Finally, I am trying to hear what the Soul of the World is saying to me... about myself, and about itself. For me, I believe I am finding some piece of my own calling in my work. For the last 15 years I have been the clinical director of my own counseling agency, focussing on work with domestic violence perpetrators and victims. Also, my current doctoral studies, a return to academia after 15 years as a state-licensed counselor, has allowed me to focus on identifying the cult phenomenon as an issue of oppression and liberation, and I have also begun to work with fellow cult survivors in a series of workshops, using the principles of liberation psychology in a series of exercises that appear to be truly helping and liberating others.
As for the World Soul’s attempt to speak to me of its own purposes, I feel I have only begun. I believe that my growing sensitivity to oppression is tied into this process, but I do not know where it is going. With meditation, I begin to develop a sense of the Soul of the World as it has experienced oppression, exploited by a long history of religious and political movements to gain and hold power, and to benefit the leaders of these movements in terms of wealth, knowledge, and giving them the authority to control the minds and lives of others. Possibly more significant is the oppression of inattention, where an entity is nullified and invalidated by being trivialized and scoffed at. The World Soul has certainly been trivialized in modern times, ignored as mystical nonsense, forgotten by indigenous peoples who have had their histories re-written by Western colonization, and invalidated by the modern-day reliance upon scientific, cause-and-effect truth to explain and validate reality. This means that the Soul of the World has become a peripheral reality, and that it is oppressed by its role as a parlor-room trick and a perverse tool of the religiously exploitive.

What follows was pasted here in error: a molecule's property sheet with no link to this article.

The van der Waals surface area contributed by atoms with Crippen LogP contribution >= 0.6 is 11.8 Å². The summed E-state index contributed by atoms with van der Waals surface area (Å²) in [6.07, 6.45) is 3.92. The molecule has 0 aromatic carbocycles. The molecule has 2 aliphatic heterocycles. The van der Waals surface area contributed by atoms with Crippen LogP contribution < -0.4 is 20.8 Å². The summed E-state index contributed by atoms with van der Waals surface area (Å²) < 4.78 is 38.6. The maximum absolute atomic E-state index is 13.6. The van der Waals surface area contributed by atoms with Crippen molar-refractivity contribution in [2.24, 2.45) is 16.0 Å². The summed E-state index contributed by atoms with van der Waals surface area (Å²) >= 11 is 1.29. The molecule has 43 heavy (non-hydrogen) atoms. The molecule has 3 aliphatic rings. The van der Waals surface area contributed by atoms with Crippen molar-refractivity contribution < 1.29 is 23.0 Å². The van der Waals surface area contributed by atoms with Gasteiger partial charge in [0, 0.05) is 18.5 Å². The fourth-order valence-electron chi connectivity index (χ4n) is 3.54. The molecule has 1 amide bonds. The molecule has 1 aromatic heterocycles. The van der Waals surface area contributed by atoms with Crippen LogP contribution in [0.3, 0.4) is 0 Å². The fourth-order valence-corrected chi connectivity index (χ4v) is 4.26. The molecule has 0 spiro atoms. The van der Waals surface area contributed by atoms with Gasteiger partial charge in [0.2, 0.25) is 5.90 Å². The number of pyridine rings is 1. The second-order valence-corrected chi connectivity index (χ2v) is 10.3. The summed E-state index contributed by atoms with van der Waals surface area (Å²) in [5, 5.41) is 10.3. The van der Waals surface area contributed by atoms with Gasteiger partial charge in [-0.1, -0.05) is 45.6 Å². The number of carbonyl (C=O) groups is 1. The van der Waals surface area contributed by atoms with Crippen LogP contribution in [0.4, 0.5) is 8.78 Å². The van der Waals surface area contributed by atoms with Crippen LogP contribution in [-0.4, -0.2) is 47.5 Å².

The Soul of the World, then, is calling for those who would listen to its oppression, and seek its liberation. This seeking begins with recognition, and includes reverence and witness. It also includes the provision of a space for its expression, and a willingness to become part of its voice and expression through our own attendance upon the workings of the soul in our lives. This seems to me to be the task of our times.
It is strange to me that I seem to have come full circle. That is, I began by describing the cult process as an oppressive manipulation of humanity’s attempt to find depth, meaning, and expression in life, and I end by claiming that the Soul of the World seeks a more legitimate and non-manipulative expression of the same thing. This is not so odd, in retrospect. The difference is to be found in the motives and the methods. Where Guru’s seek only to manipulate others for their own benefit, no matter the cost on the disciples, the World’s Soul seeks expression in the lives and mutually-respecting expression of all things.
The Soul of the World, which I choose to think of as a truer spiritual expression of meaning in the universe, so unlike the God of religions or cults, has a purpose. The purpose is probably un-knowable, at least to me. But at this time, I believe it does desire to find expression and form in my attendance upon it. It then speaks to me of its oppression in the language of my own life, and in lives I can empathetically recognize as similar to my own. It speaks to me of its oppression so that I might seek its liberation; in my own life, and in the world.